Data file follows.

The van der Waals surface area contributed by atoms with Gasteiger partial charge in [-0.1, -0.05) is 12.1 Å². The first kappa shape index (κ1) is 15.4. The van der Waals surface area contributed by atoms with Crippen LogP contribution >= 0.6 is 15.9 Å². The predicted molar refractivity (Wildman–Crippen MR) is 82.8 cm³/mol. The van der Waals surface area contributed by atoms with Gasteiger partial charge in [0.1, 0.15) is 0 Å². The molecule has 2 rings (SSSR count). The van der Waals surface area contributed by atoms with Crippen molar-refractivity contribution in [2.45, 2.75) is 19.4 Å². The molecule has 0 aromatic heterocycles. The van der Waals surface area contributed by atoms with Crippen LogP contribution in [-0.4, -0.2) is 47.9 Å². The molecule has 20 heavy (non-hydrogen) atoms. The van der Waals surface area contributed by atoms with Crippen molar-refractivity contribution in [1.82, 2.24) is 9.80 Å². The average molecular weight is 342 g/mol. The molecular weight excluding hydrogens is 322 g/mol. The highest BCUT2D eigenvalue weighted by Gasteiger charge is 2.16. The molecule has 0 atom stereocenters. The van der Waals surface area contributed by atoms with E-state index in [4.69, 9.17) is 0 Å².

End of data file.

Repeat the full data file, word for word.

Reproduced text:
The van der Waals surface area contributed by atoms with Gasteiger partial charge in [-0.1, -0.05) is 12.1 Å². The first kappa shape index (κ1) is 15.4. The van der Waals surface area contributed by atoms with Crippen LogP contribution >= 0.6 is 15.9 Å². The predicted molar refractivity (Wildman–Crippen MR) is 82.8 cm³/mol. The van der Waals surface area contributed by atoms with Gasteiger partial charge in [0.1, 0.15) is 0 Å². The molecule has 2 rings (SSSR count). The van der Waals surface area contributed by atoms with Crippen molar-refractivity contribution in [2.45, 2.75) is 19.4 Å². The molecule has 0 aromatic heterocycles. The van der Waals surface area contributed by atoms with Crippen LogP contribution in [-0.4, -0.2) is 47.9 Å². The molecule has 20 heavy (non-hydrogen) atoms. The van der Waals surface area contributed by atoms with Crippen molar-refractivity contribution in [1.82, 2.24) is 9.80 Å². The average molecular weight is 342 g/mol. The molecular weight excluding hydrogens is 322 g/mol. The highest BCUT2D eigenvalue weighted by Gasteiger charge is 2.16. The molecule has 0 atom stereocenters. The van der Waals surface area contributed by atoms with E-state index in [4.69, 9.17) is 0 Å².